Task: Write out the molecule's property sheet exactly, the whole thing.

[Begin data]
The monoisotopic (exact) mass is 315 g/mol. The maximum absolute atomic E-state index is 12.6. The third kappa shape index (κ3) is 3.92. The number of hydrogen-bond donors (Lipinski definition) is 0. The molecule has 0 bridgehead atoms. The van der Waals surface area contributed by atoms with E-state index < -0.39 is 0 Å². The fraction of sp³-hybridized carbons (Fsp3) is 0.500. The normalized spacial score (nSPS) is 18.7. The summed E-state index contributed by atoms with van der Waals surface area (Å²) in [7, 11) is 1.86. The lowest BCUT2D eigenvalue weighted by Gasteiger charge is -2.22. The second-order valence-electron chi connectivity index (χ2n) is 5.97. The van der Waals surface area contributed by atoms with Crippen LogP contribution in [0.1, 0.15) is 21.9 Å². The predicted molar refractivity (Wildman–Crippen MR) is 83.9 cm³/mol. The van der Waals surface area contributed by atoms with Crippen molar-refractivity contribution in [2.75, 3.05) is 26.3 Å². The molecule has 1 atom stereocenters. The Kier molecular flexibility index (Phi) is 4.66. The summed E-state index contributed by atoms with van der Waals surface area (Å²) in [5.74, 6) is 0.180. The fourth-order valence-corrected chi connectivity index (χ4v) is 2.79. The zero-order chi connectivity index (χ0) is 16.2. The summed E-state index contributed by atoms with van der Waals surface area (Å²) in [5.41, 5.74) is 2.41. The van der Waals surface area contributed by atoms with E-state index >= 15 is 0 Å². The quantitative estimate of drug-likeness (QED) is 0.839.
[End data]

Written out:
The monoisotopic (exact) mass is 315 g/mol. The maximum absolute atomic E-state index is 12.6. The third kappa shape index (κ3) is 3.92. The number of hydrogen-bond donors (Lipinski definition) is 0. The molecule has 0 bridgehead atoms. The van der Waals surface area contributed by atoms with E-state index < -0.39 is 0 Å². The fraction of sp³-hybridized carbons (Fsp3) is 0.500. The normalized spacial score (nSPS) is 18.7. The summed E-state index contributed by atoms with van der Waals surface area (Å²) in [7, 11) is 1.86. The lowest BCUT2D eigenvalue weighted by Gasteiger charge is -2.22. The second-order valence-electron chi connectivity index (χ2n) is 5.97. The van der Waals surface area contributed by atoms with Crippen LogP contribution in [0.1, 0.15) is 21.9 Å². The predicted molar refractivity (Wildman–Crippen MR) is 83.9 cm³/mol. The van der Waals surface area contributed by atoms with Crippen molar-refractivity contribution in [2.75, 3.05) is 26.3 Å². The molecule has 1 atom stereocenters. The Kier molecular flexibility index (Phi) is 4.66. The summed E-state index contributed by atoms with van der Waals surface area (Å²) in [5.74, 6) is 0.180. The fourth-order valence-corrected chi connectivity index (χ4v) is 2.79. The zero-order chi connectivity index (χ0) is 16.2. The summed E-state index contributed by atoms with van der Waals surface area (Å²) in [5.41, 5.74) is 2.41. The van der Waals surface area contributed by atoms with E-state index >= 15 is 0 Å². The quantitative estimate of drug-likeness (QED) is 0.839.